If you’re on Aimee’s blog, odds are you’re either already an animal lover or en route to becoming one, so it probably should not come as any surprise that I, myself, am also slightly obsessed with our four legged friends. Having grown up with dogs, my natural affinity for man’s best friend has always felt a part of my life as long as I can remember. We were the type of family that bought the best dog food, dog insurance, BPA free chew toys, etc. So you can imagine, going to college was tough, as I had to leave my two dogs with my parents (a chocolate lab and a bichon frize, odd couple to say the least). However, as I went to school only a few short miles from my parent’s house, I could truthfully visit them whenever I pleased.
Even tougher though, was moving a bit further away and into an apartment complex that did not allow for me to own any pet other than a goldfish. It was the first time I really wouldn’t see my pups on a regular basis or even be able to adopt one (or a few) of my own.
I was heartbroken.
Now, I’m not normally the type to routinely pick up a newspaper and open to the local news section. But for some reason, on a non-spectacular weekday morning I found myself reading a story about how a local shelter was calling for more volunteers to walk pups, as the number needing to be adopted had gone up drastically as during a down economy, many families were forced to leave their animals in the care of shelters.
“What a great opportunity!” I thought to myself. I immediately signed up for the first training class. Hilariously enough, the volunteer coordinator went around the room of soon-to-be freshly minted volunteers and asked for reasons we were each there. I’m not sure why I was surprised that this was the case, but almost every person said something along the lines of “because I need a dog fix.” I was in heaven; a room of people all in love with dogs as much as me.
Shelter work is always a great combination of heartwarming stories, hilarious animal antics and a great vibe of fun people all around. One of my favorite experiences was the chance to work with Shelby, a dog that was absolutely terrified of men. She would cower in the corner at even the sound of their voice, a heartbreaking story and signs of an abusive history. Another experienced volunteer and I were asked during our shifts to spend extra time with her in an attempt to build up trust. I remember seeing her shaking as I slowly knelt at her kennel. I calmly opened the door and sat as far away as possible. And I just sat for about 20 minutes. Shelby slowly started to get comfortable with me in her kennel, and would make the occasional movement toward me. At this time, I revealed my secret weapon, a bag full of treats. About two handfuls of treats and a good ear scratching session later, Shelby was happy to have me in the kennel.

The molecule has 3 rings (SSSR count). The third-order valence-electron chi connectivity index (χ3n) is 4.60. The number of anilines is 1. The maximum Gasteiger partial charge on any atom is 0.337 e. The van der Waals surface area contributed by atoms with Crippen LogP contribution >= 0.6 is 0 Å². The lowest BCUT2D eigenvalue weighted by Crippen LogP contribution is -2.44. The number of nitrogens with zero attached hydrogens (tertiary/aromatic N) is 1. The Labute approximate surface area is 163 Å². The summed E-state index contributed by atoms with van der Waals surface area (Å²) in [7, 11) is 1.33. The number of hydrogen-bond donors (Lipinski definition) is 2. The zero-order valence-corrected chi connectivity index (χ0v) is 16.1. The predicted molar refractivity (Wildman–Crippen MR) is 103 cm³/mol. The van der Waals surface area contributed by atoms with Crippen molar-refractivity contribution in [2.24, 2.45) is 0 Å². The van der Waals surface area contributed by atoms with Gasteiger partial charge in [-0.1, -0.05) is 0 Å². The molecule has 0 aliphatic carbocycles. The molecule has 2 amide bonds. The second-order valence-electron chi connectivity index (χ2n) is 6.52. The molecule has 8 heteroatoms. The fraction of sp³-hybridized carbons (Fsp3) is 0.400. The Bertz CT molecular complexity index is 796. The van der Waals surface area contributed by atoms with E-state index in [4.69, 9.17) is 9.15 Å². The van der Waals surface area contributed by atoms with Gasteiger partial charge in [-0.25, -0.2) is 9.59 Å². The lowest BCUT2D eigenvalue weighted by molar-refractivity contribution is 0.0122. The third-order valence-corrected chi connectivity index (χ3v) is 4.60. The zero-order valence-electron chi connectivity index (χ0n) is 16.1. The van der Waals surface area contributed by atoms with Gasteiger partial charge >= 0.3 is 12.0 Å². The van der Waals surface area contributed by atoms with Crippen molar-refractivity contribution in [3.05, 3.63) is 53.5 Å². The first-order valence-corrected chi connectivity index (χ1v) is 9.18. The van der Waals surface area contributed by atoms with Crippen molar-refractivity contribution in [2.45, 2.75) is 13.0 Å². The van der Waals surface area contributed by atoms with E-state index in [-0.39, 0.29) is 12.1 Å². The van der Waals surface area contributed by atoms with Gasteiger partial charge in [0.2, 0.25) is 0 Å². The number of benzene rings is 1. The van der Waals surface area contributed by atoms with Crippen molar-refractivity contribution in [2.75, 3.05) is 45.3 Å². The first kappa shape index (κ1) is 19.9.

As weeks went by, we would repeat the same process, but the waiting time got shorter and shorter until finally I was able to walk right into the kennel and she would happily sit right in front of me, eagerly awaiting several treats. She was shortly adopted afterwards into a loving family.
As years have gone by and dogs have come through our shelter to find their forever homes, I have to say, it always remains bittersweet getting to spend time with the pups who find their way through our doors only to see them adopted a short while after. But I have to remind myself that they are joining their new families and will be far better off than they would in the kennel.
Rob Toledo is an adoption advocate, recommends pet insurance for your four legged family members and could talk about dogs for hours on end. He can be reached on twitter @stentontoledo.